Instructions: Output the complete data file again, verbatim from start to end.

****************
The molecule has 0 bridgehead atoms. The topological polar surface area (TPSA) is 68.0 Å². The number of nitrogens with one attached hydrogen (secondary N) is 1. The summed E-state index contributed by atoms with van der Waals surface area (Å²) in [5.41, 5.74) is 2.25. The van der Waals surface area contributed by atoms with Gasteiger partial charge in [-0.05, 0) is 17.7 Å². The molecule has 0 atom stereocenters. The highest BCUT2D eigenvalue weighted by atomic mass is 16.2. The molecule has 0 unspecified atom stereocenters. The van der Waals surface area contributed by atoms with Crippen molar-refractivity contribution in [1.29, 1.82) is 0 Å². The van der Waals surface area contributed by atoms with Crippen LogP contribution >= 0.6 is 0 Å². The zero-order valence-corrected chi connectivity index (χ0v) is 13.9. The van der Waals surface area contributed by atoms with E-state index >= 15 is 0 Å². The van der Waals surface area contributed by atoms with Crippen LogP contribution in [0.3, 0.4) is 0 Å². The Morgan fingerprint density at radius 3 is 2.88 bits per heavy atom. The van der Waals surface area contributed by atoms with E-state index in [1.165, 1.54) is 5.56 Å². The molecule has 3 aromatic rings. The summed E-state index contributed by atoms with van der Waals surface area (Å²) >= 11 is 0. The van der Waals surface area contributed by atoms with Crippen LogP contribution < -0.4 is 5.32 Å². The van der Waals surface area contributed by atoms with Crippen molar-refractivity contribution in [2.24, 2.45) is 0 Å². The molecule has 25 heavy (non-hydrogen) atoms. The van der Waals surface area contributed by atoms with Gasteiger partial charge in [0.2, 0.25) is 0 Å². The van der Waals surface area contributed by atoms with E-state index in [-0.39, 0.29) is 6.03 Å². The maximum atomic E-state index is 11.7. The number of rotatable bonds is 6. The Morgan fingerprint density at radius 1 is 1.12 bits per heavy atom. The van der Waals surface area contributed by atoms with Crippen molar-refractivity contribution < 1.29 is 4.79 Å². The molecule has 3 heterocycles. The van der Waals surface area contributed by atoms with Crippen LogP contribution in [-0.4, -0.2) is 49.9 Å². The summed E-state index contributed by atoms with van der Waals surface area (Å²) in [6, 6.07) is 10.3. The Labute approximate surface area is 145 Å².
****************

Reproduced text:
The molecule has 0 bridgehead atoms. The topological polar surface area (TPSA) is 68.0 Å². The number of nitrogens with one attached hydrogen (secondary N) is 1. The summed E-state index contributed by atoms with van der Waals surface area (Å²) in [5.41, 5.74) is 2.25. The van der Waals surface area contributed by atoms with Gasteiger partial charge in [-0.05, 0) is 17.7 Å². The molecule has 0 atom stereocenters. The highest BCUT2D eigenvalue weighted by atomic mass is 16.2. The molecule has 0 unspecified atom stereocenters. The van der Waals surface area contributed by atoms with Crippen molar-refractivity contribution in [1.29, 1.82) is 0 Å². The van der Waals surface area contributed by atoms with Crippen LogP contribution >= 0.6 is 0 Å². The zero-order valence-corrected chi connectivity index (χ0v) is 13.9. The van der Waals surface area contributed by atoms with E-state index >= 15 is 0 Å². The van der Waals surface area contributed by atoms with Crippen LogP contribution in [0.3, 0.4) is 0 Å². The Morgan fingerprint density at radius 3 is 2.88 bits per heavy atom. The van der Waals surface area contributed by atoms with E-state index in [1.165, 1.54) is 5.56 Å². The molecule has 3 aromatic rings. The summed E-state index contributed by atoms with van der Waals surface area (Å²) >= 11 is 0. The van der Waals surface area contributed by atoms with Crippen LogP contribution < -0.4 is 5.32 Å². The van der Waals surface area contributed by atoms with Crippen molar-refractivity contribution in [2.24, 2.45) is 0 Å². The molecule has 25 heavy (non-hydrogen) atoms. The van der Waals surface area contributed by atoms with Gasteiger partial charge in [0.2, 0.25) is 0 Å². The van der Waals surface area contributed by atoms with E-state index in [-0.39, 0.29) is 6.03 Å². The maximum atomic E-state index is 11.7. The number of rotatable bonds is 6. The Morgan fingerprint density at radius 1 is 1.12 bits per heavy atom. The van der Waals surface area contributed by atoms with Crippen molar-refractivity contribution < 1.29 is 4.79 Å². The molecule has 3 heterocycles. The van der Waals surface area contributed by atoms with Crippen LogP contribution in [-0.4, -0.2) is 49.9 Å². The summed E-state index contributed by atoms with van der Waals surface area (Å²) in [6, 6.07) is 10.3. The Labute approximate surface area is 145 Å².